JFS was the highest-achieving Jewish school for A-levels last summer, according to new figures released by the Department for Education.
The state-aided comprehensive was the only school to reach the A-grade bracket with an average A per exam taken by students.
Last year, marking reverted to the pre-pandemic level of 2019, after some allowance had been made in the previous year for the disruption to education caused by the pandemic. As a result, grades were generally higher in 2022 when no fewer than seven Jewish schools were listed in the A bracket.
JFS was almost three points clear (representing 30 per cent of a grade) of its nearest Jewish competitor, Yavneh College in 2023.
All but three Jewish schools were above the national average of B- in England.
In the vocational track, King David High School Liverpool topped the chart for Jewish schools, measured by points per exam for applied general qualifications.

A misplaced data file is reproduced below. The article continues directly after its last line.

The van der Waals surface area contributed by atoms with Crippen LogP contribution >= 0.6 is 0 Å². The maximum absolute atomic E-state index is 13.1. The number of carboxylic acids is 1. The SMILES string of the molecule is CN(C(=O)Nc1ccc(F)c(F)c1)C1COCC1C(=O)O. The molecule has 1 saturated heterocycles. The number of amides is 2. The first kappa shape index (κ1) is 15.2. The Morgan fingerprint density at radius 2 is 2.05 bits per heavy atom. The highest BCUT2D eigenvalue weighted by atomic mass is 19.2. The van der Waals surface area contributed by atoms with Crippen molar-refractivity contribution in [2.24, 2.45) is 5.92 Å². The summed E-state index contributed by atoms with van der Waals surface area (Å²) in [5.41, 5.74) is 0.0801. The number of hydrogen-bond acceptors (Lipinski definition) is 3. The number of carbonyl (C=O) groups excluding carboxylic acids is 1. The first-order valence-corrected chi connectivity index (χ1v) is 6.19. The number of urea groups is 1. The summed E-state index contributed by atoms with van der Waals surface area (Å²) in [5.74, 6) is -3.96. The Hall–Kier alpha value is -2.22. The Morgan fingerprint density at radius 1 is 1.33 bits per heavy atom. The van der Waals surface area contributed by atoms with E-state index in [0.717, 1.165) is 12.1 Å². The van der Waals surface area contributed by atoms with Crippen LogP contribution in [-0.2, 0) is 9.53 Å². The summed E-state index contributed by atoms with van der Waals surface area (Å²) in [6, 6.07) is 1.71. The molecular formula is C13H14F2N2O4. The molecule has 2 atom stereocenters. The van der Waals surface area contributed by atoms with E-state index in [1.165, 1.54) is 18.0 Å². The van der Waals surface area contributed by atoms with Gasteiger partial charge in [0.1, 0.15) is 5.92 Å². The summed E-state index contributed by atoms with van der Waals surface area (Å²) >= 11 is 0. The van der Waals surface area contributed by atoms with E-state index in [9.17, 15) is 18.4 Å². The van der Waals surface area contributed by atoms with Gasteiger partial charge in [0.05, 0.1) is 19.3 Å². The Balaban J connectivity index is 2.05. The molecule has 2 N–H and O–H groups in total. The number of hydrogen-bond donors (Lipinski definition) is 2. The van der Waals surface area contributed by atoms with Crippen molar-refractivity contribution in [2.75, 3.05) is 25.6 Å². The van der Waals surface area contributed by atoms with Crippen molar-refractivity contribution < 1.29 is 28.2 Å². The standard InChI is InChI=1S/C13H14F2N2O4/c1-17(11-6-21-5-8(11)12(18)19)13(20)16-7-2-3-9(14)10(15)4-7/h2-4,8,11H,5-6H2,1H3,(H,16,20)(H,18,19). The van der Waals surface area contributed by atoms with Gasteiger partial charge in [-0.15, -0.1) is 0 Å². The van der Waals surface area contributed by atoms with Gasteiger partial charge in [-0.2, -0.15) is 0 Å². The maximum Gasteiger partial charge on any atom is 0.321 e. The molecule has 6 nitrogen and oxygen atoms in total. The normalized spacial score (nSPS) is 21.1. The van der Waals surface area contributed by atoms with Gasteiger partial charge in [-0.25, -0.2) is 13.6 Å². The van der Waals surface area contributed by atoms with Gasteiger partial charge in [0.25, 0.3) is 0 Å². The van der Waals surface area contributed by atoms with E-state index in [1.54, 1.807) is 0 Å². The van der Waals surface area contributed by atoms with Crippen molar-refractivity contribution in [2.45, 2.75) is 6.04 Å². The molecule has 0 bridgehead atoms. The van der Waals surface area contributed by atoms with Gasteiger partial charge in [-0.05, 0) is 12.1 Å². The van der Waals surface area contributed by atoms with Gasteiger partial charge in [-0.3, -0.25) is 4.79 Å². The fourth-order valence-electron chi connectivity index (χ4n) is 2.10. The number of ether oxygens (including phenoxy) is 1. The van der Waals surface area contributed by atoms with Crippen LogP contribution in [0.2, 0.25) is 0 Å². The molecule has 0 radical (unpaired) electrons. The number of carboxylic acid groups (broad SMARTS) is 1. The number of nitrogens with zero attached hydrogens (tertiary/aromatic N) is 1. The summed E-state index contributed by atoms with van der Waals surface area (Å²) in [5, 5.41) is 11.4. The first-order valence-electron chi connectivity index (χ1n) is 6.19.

A couple of schools have begun to introduce T-levels, which are coming on stream over the next few years as the government’s intended standard vocational option.
Among the few Charedi schools which offer A-level, there is a notable gap between girls schools such as Menorah High and Beth Jacob and the boys’ schools such as Menorah Grammar and Mesivta.
Jonathan Perl, Menorah Grammar chairman, explained: “In past years we have allowed any student to move forward to A-level, irrespective of what they have managed to achieve at GCSE.
“This is unusual amongst schools which would normally restrict access to A-levels to those more likely to succeed at them, thus allowing a higher average to be attained across the cohort.
“Reasons for having taken this approach are complex but include allowing all students access to the Jewish studies curriculum our sixth form offers, in line with, and in response to, demand from the Orthodox community.”
He added that the school has been “working on tightening standards across both the delivery and application of our A-level provision which should also, in time, ensure improved grades across the cohort.”
The DfE has also updated GCSE figures for 2023 which were originally issued last autumn - with minor adjustments.